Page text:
FUJI XEROX :AGAINST THE WALL
FUJI XEROX :AGAINST THE WALL
2005-12-02 at 11:01:00 am #13009
Against the Wall
Many consumers are aware of its established reputation as a manufacturer, but there is clearly a gap between how Fuji Xerox is perceived on the market and how it actually sees itself.
To many, the joint venture between Japan-based Fuji Photo Film Co and US-based Xerox Co is a printer and copier maker.
It’s definitely not far off the mark. The company offers a wide range of high and low-end document processing products including printers, copiers, and large printing machines for publishing companies.
But that’s not exactly what Fuji Xerox wants to be. It instead prefers to define itself as “The Document Company,” as its company logo states. It positions itself as a provider of document processing solutions, and it expects to generate more revenue from document-related services in the future.
Toshio Arima, president of Fuji Xerox, says that the company is actively promoting and developing its service business.
“We want to provide our customers with value-added, document management services, not just hardware,” he says.
Arima hopes that document-related services, which currently account for only 15 to 20 per cent of the company’s revenues, will contribute 30 per cent by late-2010.
The company’s revenues over the fiscal year ending March 31 stood at 1029.2 billion yen (US$8.63 billion).
Arima acknowledges that Fuji Xerox is experiencing a strategic shift in its business structure.
“We want to be the industrial leader in document management within five years.”
Fuji Xerox currently competes with a number of big names in the printer and copier markets, including Canon, Ricoh, Hewlett-Packard, and Epson.
It is taking a gradual approach to its goal, by continuing to strengthen its manufacturing capabilities while it provides more document-related services.
“There are admittedly many companies providing e-document solutions.”
The shift to supplying document services is introducong changes to the company’s internal structure and sales channels, he adds.
“It is just the beginning.”
The company has invested heavily in its labs in the United States and Japan to develop new applications for business customers. It has come up with an e-document processing platform called “Open Office Frontier” (OOF).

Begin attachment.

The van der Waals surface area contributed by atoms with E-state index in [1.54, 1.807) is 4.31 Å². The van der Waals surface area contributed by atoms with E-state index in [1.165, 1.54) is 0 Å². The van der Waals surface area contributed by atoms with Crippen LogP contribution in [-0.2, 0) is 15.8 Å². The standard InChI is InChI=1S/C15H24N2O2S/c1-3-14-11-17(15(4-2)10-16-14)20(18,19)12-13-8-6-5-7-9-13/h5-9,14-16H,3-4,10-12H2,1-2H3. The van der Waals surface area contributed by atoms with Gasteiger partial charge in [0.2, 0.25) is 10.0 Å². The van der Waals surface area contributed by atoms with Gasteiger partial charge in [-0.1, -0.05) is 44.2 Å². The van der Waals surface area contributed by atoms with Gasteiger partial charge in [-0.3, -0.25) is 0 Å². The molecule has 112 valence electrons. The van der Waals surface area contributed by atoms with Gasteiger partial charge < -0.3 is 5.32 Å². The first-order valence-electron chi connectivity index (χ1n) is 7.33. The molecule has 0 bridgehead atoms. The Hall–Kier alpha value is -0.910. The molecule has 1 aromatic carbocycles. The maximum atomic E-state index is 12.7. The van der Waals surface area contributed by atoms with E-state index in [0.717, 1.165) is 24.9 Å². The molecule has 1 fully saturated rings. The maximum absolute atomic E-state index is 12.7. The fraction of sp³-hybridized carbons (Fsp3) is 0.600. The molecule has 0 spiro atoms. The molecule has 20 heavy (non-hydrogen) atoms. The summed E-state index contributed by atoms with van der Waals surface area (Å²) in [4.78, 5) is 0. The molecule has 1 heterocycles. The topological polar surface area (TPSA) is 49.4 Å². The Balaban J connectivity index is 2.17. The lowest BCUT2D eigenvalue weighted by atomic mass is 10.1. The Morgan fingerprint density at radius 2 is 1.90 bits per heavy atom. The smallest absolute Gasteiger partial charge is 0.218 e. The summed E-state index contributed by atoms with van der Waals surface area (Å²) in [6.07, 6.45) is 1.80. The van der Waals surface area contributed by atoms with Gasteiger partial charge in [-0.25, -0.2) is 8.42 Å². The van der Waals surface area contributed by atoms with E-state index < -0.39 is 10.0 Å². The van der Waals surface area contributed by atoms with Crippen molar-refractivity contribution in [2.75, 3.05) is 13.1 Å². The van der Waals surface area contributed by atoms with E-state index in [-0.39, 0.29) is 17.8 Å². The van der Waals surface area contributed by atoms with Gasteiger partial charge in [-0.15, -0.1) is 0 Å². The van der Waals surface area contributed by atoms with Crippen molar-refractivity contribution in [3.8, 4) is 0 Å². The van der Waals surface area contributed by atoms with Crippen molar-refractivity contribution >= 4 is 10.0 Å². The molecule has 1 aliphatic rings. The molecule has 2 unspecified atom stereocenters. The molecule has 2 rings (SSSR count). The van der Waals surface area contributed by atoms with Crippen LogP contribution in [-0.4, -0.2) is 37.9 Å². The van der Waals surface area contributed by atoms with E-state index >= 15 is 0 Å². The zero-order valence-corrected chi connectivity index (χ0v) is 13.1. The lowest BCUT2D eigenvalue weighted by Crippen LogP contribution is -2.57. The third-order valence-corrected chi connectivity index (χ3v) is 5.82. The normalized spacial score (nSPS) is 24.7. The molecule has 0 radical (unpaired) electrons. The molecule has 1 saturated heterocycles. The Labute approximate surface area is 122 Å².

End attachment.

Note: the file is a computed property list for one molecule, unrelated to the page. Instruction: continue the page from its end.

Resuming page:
Based on broadband telecoms and Internet services, OOF is designed to encourage frequent, interactive communication between companies and their clients and offices, regardless of location, time zone, language, or specific information technology (IT) framework.
The “Interactive Wall” lies at the heart of the OOF-style workshop. It is a touch-screen with a number of functions, and Fuji Xerox has developed processing software for it. Partners will offer the facilities.
The screen can be used for video-conferences, and the wall connects companies’ internal area networks. This enables conference attendees to register on-screen by using IC cards, which makes it easier to see who is absent.
Images displayed on the wall can shift between the meeting and audio-visual presentations.
Speakers can use special pens to add notes and highlight key points on the screen. The wall also provides hardcopies of speakers’ e-documents through network printers. Opinions can be shared by scanning messages for immediate display on the wall.
These are only some of the many applications of the Interactive Wall. If it is shaped as a desktop, engineers can show their product drafts to clients who are at other locations and discuss details. Both sides can easily express their ideas by drawing on the screen and talking as in a video conference.
OOF will be particularly useful for employees of multinational companies.
“OOF makes PCs almost invisible,” says Hidetaka Kai, corporate vice-president of Fuji Xerox.
Employees travelling overseas can simply carry IC cards instead of laptops. These provide access to data on office computers from any location, because information is stored on Internet-based corporate servers.
“We’re still in the research and development stage with OOF, but the Interactive Wall, which is a part of it, is already being marketed in Japan,” he says, without elaborating further.
Fuji Xerox has installed the device in 23 of its offices, including its facilities in Shanghai and Shenzhen. Four more are to be installed in its plants by the end of this year. All the walls are connected and operate online in real-time.
“Customer needs are driving our growth, and we believe that document solutions hold huge potential in the Chinese market,” says Arima. “We are prepared to introduce the latest document processing technologies and solutions to our Chinese customers. Local governments, large domestic enterprises, and foreign multinationals will likely be our first customers.”